As automated technology becomes more sophisticated, the amount of energy needed to power it increases; striking a balance between technological advancement and energy consumption is critical (on Earth Day and the whole year long!).
We are making progress. But there is much more to do.
First, some context: global energy consumption has risen sevenfold since 1952, driven in part by the shift to hyperscale data centers. In 2021, these accounted for between 220 to 330 Terawatt hours (TWh), or 0.9% and 1.3% of global final electricity demand, which is more energy than some countries consume in a year.
At the same time, technology can help reduce energy consumption, and together with environmentally responsible practices across the chip supply chain, we can make progress to reduce the environmental impact of technology.
As mentioned before, technology can be both a hindrance and a great help to our environment. While training a single AI model can consume the energy equivalent of multiple U.S. households’ annual footprint, it can also be deployed to identify powerful ways to conserve energy.
As an enabler of world-leading chip innovation, Synopsys tools use the power of AI to champion environmentally friendly chip design.
Synopsys DSO.ai™ (Design Space Optimization AI) is our flagship chip-design application with billions of potential chip design optimizations, utilizing reinforcement learning to reduce energy consumption and enhance performance. And the results are in. Last year, our customers reported a 25% reduction in turnaround time and compute resources and up to 30% power reduction.
The approach to electronics system design from day one can make a big difference to energy consumption. Energy-efficient SoCs are already a central consideration across sectors from data centers to wearable technology, automotive and aerospace, and wired applications for high-performance computing (HPC).
A chip’s energy consumption has a direct impact on a product’s ultimate carbon footprint and affects everything from battery life to cooling and heat-dissipation costs. Applying low-power techniques across the design process is essential. This means thinking holistically from software to architecture, register-transfer level (RTL), implementation, signoff and verification, and using the former to its full potential.
For instance, in terms of architecture, dynamic voltage and frequency scaling (DVFS) combined with power-performance tradeoffs have resulted in power savings of between 30% and 50%. In RTL, micro-architectural tradeoffs and the ability to fix power blocks can lead to savings between 15% and 30%. And in the implementation phase, automatic optimization can help reduce power usage by 10% to 15%. It all adds up.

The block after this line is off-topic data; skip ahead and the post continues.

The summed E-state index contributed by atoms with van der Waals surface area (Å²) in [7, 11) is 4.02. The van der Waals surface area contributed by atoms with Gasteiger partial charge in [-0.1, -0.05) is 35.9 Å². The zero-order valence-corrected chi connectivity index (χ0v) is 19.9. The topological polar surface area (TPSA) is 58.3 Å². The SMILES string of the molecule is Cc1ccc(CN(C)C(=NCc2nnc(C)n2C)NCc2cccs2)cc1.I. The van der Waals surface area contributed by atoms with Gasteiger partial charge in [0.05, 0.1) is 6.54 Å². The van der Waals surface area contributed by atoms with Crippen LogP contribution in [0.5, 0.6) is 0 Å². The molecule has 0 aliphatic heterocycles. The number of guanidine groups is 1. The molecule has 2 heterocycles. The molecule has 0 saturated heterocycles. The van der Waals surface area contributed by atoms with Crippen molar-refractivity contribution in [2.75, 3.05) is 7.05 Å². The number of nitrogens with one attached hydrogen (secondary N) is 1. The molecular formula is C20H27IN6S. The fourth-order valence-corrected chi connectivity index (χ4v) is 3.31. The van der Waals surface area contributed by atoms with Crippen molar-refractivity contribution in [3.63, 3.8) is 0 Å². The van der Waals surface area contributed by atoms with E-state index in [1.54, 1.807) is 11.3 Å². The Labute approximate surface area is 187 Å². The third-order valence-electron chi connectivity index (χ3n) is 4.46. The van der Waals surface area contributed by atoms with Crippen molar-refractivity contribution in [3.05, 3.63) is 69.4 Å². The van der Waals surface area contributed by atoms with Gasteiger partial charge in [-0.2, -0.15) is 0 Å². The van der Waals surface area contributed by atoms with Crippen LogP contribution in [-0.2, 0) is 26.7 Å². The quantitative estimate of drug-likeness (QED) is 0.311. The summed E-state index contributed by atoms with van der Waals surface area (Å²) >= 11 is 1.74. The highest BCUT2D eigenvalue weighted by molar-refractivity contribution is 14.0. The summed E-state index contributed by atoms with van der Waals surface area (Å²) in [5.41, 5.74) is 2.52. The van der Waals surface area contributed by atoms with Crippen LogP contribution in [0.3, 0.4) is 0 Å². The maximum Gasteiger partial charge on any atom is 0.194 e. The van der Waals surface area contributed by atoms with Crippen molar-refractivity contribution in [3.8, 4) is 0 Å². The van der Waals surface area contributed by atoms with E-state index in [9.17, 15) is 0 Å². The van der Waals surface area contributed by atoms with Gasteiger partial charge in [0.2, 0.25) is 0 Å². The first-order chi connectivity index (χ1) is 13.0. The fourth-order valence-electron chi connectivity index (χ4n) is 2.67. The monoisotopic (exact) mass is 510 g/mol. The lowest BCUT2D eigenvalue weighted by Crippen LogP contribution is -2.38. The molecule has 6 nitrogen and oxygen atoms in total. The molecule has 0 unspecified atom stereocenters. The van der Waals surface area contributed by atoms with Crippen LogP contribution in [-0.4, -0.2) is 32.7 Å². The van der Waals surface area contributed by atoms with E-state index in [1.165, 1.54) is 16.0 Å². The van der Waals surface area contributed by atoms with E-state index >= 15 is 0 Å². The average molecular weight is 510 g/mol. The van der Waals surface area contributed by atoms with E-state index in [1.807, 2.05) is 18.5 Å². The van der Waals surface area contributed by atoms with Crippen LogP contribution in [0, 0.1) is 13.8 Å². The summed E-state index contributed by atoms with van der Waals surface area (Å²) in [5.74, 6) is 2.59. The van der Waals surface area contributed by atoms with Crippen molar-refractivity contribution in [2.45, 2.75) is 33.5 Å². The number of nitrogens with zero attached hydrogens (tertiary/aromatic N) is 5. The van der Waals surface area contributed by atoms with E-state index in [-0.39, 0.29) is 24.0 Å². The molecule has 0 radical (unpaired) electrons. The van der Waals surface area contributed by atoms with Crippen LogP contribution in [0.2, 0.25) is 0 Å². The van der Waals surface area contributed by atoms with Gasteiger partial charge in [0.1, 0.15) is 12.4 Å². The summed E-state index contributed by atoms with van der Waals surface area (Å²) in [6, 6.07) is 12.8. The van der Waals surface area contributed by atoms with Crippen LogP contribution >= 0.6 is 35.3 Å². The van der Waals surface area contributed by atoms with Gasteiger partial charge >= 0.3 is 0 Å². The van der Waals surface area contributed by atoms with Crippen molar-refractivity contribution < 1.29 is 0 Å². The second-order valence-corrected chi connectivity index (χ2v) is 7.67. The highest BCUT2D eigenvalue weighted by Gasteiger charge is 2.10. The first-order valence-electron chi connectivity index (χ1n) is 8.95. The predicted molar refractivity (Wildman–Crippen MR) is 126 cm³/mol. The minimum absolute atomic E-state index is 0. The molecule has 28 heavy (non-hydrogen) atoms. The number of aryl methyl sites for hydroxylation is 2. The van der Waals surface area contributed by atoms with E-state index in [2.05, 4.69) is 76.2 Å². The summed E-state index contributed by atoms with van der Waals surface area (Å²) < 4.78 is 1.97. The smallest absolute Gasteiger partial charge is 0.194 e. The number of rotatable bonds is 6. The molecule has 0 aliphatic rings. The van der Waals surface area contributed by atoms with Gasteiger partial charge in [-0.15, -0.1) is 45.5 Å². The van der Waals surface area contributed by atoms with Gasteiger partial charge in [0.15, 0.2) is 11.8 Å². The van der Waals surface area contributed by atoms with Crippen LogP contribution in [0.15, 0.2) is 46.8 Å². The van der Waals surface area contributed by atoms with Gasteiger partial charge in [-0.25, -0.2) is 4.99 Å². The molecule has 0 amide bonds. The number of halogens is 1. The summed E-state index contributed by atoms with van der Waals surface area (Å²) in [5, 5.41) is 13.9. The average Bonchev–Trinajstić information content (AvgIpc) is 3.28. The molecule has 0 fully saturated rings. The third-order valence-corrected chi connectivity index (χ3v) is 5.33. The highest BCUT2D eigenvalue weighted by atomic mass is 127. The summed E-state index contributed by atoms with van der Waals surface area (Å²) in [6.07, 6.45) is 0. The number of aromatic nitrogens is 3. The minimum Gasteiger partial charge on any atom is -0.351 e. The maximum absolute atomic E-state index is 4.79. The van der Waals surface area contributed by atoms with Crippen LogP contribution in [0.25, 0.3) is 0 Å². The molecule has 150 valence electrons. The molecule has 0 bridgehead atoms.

Synopsys supports this journey toward energy efficiency with an end-to-end solution for energy-efficient SoCs across design, verification, and IP products. In the design phase, virtual-prototyping software empowers system architects to tune for low power. A low-power verification solution can then ensure the design meets its functional coverage goals. Finally, the Synopsys Interface, Foundation and Processor IP portfolio allows designers to maximize energy efficiency and performance by incorporating the most advanced low-power functionalities into their SoCs.
In parallel to SoCs, demand for multi-die systems is increasing as they help address the challenges of systemic complexity as Moore’s law slows. While their makeup and purpose are distinct, the need for end-to-end thinking that factors in energy efficiency is the same. If anything, the need for a holistic approach is even more pronounced, as multi-die systems require teams to work together to analyze variables such as power consumption, heat dissipation, signal integrity, and proximity effects in relation to each other. Here again, Synopsys is supporting responsible innovation with our Multi-Die System Solution for optimized power and performance.
Optimizing chip design for energy efficiency is of course just one piece of the carbon-reduction puzzle for the broader industry. In terms of silicon technology, using energy-efficient materials such as silicon carbide, technologies such as silicon photonics, and transistor devices such as FinFETs can help optimize and reduce energy consumption. And there is plenty of opportunity for wider adoption of renewable energy sources. Data centers can greatly reduce their footprint by locating near solar and wind energy sources and harnessing them. Encouragingly, major hyperscale data centers are already on the way to using carbon-free energy to power their operations.
Sustainable measures are also necessary across supply chain operations, from the design process and electronic automation design solutions to IP, fabrication, and packaging.
This Earth Day is a chance to reflect on why we innovate. As an enabler of Smart Everything, at Synopsys, we believe that the future is not smart unless it is sustainable, just, and secure. This mindset guides everything we do and is critical for us to collectively benefit from the technological progress that we all work so hard to achieve.
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